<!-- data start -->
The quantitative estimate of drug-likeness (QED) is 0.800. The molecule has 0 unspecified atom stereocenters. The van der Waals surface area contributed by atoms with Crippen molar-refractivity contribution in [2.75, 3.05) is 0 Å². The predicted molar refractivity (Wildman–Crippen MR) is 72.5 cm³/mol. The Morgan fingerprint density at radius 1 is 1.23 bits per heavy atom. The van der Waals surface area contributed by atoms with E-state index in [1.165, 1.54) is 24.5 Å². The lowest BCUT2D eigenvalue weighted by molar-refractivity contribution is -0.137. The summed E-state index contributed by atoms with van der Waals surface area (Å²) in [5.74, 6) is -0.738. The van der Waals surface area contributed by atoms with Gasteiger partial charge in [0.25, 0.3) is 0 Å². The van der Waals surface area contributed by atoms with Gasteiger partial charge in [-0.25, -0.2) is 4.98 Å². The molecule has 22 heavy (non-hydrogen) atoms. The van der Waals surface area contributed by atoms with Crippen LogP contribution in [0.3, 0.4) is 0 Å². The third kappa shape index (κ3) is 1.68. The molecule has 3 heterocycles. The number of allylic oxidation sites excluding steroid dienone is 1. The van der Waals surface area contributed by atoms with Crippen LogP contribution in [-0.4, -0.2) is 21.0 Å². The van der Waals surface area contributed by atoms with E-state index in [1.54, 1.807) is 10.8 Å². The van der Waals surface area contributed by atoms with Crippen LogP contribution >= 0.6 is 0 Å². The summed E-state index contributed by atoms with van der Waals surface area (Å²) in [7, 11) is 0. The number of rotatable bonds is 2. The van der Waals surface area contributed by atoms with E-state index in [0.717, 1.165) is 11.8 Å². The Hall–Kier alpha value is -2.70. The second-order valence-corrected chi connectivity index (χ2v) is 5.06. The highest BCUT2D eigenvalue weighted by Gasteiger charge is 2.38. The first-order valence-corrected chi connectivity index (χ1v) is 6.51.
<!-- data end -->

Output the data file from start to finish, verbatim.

The quantitative estimate of drug-likeness (QED) is 0.800. The molecule has 0 unspecified atom stereocenters. The van der Waals surface area contributed by atoms with Crippen molar-refractivity contribution in [2.75, 3.05) is 0 Å². The predicted molar refractivity (Wildman–Crippen MR) is 72.5 cm³/mol. The Morgan fingerprint density at radius 1 is 1.23 bits per heavy atom. The van der Waals surface area contributed by atoms with E-state index in [1.165, 1.54) is 24.5 Å². The lowest BCUT2D eigenvalue weighted by molar-refractivity contribution is -0.137. The summed E-state index contributed by atoms with van der Waals surface area (Å²) in [5.74, 6) is -0.738. The van der Waals surface area contributed by atoms with Gasteiger partial charge in [0.25, 0.3) is 0 Å². The van der Waals surface area contributed by atoms with Gasteiger partial charge in [-0.25, -0.2) is 4.98 Å². The molecule has 22 heavy (non-hydrogen) atoms. The van der Waals surface area contributed by atoms with Crippen LogP contribution in [0.3, 0.4) is 0 Å². The third kappa shape index (κ3) is 1.68. The molecule has 3 heterocycles. The number of allylic oxidation sites excluding steroid dienone is 1. The van der Waals surface area contributed by atoms with Crippen LogP contribution in [-0.4, -0.2) is 21.0 Å². The van der Waals surface area contributed by atoms with E-state index in [1.54, 1.807) is 10.8 Å². The van der Waals surface area contributed by atoms with Crippen LogP contribution >= 0.6 is 0 Å². The summed E-state index contributed by atoms with van der Waals surface area (Å²) in [7, 11) is 0. The number of rotatable bonds is 2. The van der Waals surface area contributed by atoms with E-state index in [0.717, 1.165) is 11.8 Å². The Hall–Kier alpha value is -2.70. The second-order valence-corrected chi connectivity index (χ2v) is 5.06. The highest BCUT2D eigenvalue weighted by Gasteiger charge is 2.38. The first-order valence-corrected chi connectivity index (χ1v) is 6.51.